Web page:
Is ALA Promoting Cronyism?

For a period of two weeks, second years have been having discussions about conflict of interest, nepotism and cronyism. As the African Leadership Academy (ALA) is transforming the next generation of African leaders, we need to think about what is putting leadership in Africa at stake. The TI Source Book – Confronting Corruption, has helped students question the position they are in, so as to help understand the role they have to take as they embark this journey.

As defined by ‘Conflict of Interest, Nepotism‘ and Cronyism’ “cronyism is a broader term than nepotism, and covers situations where preferences are given to friends and colleagues.” This is what stirred up the discussions; it stimulated questions about ‘networking’ and ‘life-long engagements’. These are the term used to explain the leadership journey of an ALA student. Now that most of ALA graduates from the inaugural class are graduating this year, there are too many questions and concerns about their return; one of the questions being ‘IS ALA PROMOTING CRONYISM?’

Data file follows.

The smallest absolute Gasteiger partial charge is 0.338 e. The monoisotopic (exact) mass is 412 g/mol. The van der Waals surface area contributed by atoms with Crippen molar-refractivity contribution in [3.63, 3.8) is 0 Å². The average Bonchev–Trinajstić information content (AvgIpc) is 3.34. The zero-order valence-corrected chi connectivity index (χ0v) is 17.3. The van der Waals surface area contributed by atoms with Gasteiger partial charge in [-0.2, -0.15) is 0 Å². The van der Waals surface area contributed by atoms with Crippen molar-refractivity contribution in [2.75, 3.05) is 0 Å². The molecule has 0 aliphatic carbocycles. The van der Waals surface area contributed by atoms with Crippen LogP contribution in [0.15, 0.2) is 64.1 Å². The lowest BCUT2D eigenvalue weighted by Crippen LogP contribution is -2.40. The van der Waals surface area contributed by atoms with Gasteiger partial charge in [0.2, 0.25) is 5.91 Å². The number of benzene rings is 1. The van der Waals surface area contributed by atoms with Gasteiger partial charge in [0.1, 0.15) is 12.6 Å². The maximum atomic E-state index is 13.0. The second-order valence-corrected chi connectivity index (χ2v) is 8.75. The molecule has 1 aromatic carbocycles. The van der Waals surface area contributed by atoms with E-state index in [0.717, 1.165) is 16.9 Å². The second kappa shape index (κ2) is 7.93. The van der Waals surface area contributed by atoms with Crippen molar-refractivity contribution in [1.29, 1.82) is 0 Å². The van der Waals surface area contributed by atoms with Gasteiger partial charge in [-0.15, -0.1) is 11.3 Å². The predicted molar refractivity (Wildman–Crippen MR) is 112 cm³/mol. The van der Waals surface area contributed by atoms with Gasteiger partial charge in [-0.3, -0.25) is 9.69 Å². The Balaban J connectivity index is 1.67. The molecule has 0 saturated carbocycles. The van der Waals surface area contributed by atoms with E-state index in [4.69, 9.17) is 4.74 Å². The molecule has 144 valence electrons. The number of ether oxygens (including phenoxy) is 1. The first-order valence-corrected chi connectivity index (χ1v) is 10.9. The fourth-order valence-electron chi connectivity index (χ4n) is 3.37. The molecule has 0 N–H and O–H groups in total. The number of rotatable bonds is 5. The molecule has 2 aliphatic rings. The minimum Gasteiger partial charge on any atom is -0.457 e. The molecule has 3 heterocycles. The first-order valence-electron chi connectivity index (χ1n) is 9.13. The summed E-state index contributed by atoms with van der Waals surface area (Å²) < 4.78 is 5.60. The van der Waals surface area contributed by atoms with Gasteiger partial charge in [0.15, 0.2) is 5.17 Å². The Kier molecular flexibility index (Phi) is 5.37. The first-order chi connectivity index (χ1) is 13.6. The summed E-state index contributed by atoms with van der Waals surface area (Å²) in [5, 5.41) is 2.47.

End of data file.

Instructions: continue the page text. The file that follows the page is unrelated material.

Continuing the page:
“ALA does not need such a policy, because this would defeat the teachings students get while at ALA.” – Anonymous

“This term would not apply to ALA students and graduates because of the value of integrity which the school instils to the pupils” – Anonymous

Well this question is still up for discussion, what is your view?

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